# Equivalent circuit of the transformer primary and secondary

Why the equivalent circuit of the secondary side of the transformer is not the same as the equivalent circuit of the primary side of the transformer?

The equivalent circuit of the secondary side has leakage reactance X2 and DC resistance R2 which is also present on the primary side as X1 and R1.

But on the secondary side there is no magntization reactance and ac resistantance which are present on the primary side as X0 and R0 respectively as shunt.

Why the primary side had magnetization reactance and resistance on shunt while the secondary side doesn't have those although both primary and secondary windings have same Flux through them and are physically alike except the number of turns may change?

Nothing wrong with doing this: -

Why the primary side had magnetization reactance and resistance on shunt while the secondary side doesn't have those although both primary and secondary windings have same Flux through them and are physically alike except the number of turns may change?

You can move them to the secondary side if you want but, what would you do if the transformer has two secondaries i.e. what is simplest; keep those components on the common primary side or, share two lots of components between two secondaries?

Right in the middle of the equivalent circuit is an ideal impedance converter here: -

Yes, it's drawn like a transformer and can be regarded as a 100% ideal transformer but, by its very nature you can move components on the left to the right and vice versa AND, if you wanted you can split magnetization inductance and core losses into two circuits that appear either side of the ideal impedance transformer. But, it begs the million dollar question "why make things more complex than they need to be?".

I mean, why would anyone want to do this: -

• So it means that magnetization reactance and ac resistance are common and they represent the magnetization reactance and ac resistance of the core which is common for both windings. Right?
– Alex
Commented Dec 23, 2021 at 10:53
• A transformer, by definition has at least two windings sharing the same core. Commented Dec 23, 2021 at 10:54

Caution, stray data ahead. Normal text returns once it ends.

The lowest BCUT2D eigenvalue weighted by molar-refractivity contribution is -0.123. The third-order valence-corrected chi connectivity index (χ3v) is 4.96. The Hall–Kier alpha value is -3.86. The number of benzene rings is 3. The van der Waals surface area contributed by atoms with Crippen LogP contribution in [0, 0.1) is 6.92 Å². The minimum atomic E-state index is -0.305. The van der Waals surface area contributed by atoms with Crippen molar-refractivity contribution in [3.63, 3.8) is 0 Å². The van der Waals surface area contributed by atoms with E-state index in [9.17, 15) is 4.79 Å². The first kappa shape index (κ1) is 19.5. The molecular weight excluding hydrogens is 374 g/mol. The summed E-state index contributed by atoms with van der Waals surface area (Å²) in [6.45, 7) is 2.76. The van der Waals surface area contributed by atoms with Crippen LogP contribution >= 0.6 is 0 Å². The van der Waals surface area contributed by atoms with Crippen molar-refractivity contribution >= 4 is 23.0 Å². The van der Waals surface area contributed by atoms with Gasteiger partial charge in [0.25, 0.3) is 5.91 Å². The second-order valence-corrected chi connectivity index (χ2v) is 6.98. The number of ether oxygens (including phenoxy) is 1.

• @Alex now that's a phrase I've never come across! Commented Dec 23, 2021 at 11:14

Which side the magnetizing branch is put on in the classic equivalent transformer model (which you posted in your question) makes no difference as the central element is an ideal transformer. There are already other answers indicating this perfectly. I would like to add the information that, in practice, the condition of the core (ie magnetizing current and losses) is not the same when the transformer is fed by the inner or outer winding, this because of the way in which the magnetization flux adds to the leakage flux.

When the transformer is fed by the inner winding (closest to the core) the core columns are over-excited to regulate the voltage of the transformer.

When the transformer is fed by the outer winding, the core yokes get over excited due to the sum of the magnetizing and leakege flux.

Of course, these phenomena depend on the constructive form of the transformer and even on the load's Power Factor. Unfortunately, the more classic Transformer model simply cannot model such effects. An example of a circuit model that can reproduce these effects can be found here.

• Maybe call them inner and outer rather than internal (OK) and external (sounds misleading). Commented Dec 23, 2021 at 12:48
• Edited. Thanks. Commented Dec 23, 2021 at 12:56

There is no sense in dividing Xs into Xs1 and Xs2. The T-models provided above can be used at rated voltage, but at abnormal conditions (for example, during inrush current events) the Pi model is preferrable as explained in many papers, see for instant our COMPEL paper with DOI 10.1108/COMPEL-06-2021-0190: "Once again about the Steinmetz transformer model and the ongoing subdivision of its leakage inductance", S. E. Zirka,Y. I. Moroz, and Cesare Mario Arturi. Best regards, Sergey Zirka